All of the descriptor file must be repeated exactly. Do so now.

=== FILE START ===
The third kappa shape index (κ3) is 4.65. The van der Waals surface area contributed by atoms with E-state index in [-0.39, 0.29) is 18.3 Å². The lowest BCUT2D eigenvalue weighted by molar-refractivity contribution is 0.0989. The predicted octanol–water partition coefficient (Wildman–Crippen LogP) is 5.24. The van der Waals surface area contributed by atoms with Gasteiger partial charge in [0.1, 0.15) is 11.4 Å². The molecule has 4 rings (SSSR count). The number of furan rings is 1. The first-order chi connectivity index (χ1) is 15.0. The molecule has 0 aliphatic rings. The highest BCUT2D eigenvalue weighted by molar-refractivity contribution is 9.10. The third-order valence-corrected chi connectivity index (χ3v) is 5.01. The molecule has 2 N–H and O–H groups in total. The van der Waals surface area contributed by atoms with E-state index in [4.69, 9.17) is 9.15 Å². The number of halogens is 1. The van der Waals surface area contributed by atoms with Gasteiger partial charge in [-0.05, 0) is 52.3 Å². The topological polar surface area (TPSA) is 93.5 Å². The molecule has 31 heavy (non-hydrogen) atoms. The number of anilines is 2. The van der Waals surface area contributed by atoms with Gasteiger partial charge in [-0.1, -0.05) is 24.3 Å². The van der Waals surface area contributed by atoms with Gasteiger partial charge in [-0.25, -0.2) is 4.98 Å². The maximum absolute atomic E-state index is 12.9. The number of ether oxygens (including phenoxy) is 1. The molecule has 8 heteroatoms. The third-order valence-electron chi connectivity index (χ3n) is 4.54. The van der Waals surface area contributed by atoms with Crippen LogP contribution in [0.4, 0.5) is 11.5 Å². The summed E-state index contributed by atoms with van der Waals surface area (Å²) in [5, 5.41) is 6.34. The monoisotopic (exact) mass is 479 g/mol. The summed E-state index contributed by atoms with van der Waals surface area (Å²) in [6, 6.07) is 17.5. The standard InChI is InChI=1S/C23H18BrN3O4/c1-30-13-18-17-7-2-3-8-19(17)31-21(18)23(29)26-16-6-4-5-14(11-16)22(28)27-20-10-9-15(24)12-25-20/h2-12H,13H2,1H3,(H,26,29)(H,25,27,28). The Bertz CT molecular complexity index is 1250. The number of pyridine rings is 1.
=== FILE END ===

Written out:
The third kappa shape index (κ3) is 4.65. The van der Waals surface area contributed by atoms with E-state index in [-0.39, 0.29) is 18.3 Å². The lowest BCUT2D eigenvalue weighted by molar-refractivity contribution is 0.0989. The predicted octanol–water partition coefficient (Wildman–Crippen LogP) is 5.24. The van der Waals surface area contributed by atoms with Gasteiger partial charge in [0.1, 0.15) is 11.4 Å². The molecule has 4 rings (SSSR count). The number of furan rings is 1. The first-order chi connectivity index (χ1) is 15.0. The molecule has 0 aliphatic rings. The highest BCUT2D eigenvalue weighted by molar-refractivity contribution is 9.10. The third-order valence-corrected chi connectivity index (χ3v) is 5.01. The molecule has 2 N–H and O–H groups in total. The van der Waals surface area contributed by atoms with E-state index in [4.69, 9.17) is 9.15 Å². The number of halogens is 1. The van der Waals surface area contributed by atoms with Gasteiger partial charge in [-0.05, 0) is 52.3 Å². The topological polar surface area (TPSA) is 93.5 Å². The molecule has 31 heavy (non-hydrogen) atoms. The number of anilines is 2. The van der Waals surface area contributed by atoms with Gasteiger partial charge in [-0.1, -0.05) is 24.3 Å². The van der Waals surface area contributed by atoms with Gasteiger partial charge in [-0.25, -0.2) is 4.98 Å². The maximum absolute atomic E-state index is 12.9. The number of ether oxygens (including phenoxy) is 1. The molecule has 8 heteroatoms. The third-order valence-electron chi connectivity index (χ3n) is 4.54. The van der Waals surface area contributed by atoms with Crippen LogP contribution in [0.4, 0.5) is 11.5 Å². The summed E-state index contributed by atoms with van der Waals surface area (Å²) in [5, 5.41) is 6.34. The monoisotopic (exact) mass is 479 g/mol. The summed E-state index contributed by atoms with van der Waals surface area (Å²) in [6, 6.07) is 17.5. The standard InChI is InChI=1S/C23H18BrN3O4/c1-30-13-18-17-7-2-3-8-19(17)31-21(18)23(29)26-16-6-4-5-14(11-16)22(28)27-20-10-9-15(24)12-25-20/h2-12H,13H2,1H3,(H,26,29)(H,25,27,28). The Bertz CT molecular complexity index is 1250. The number of pyridine rings is 1.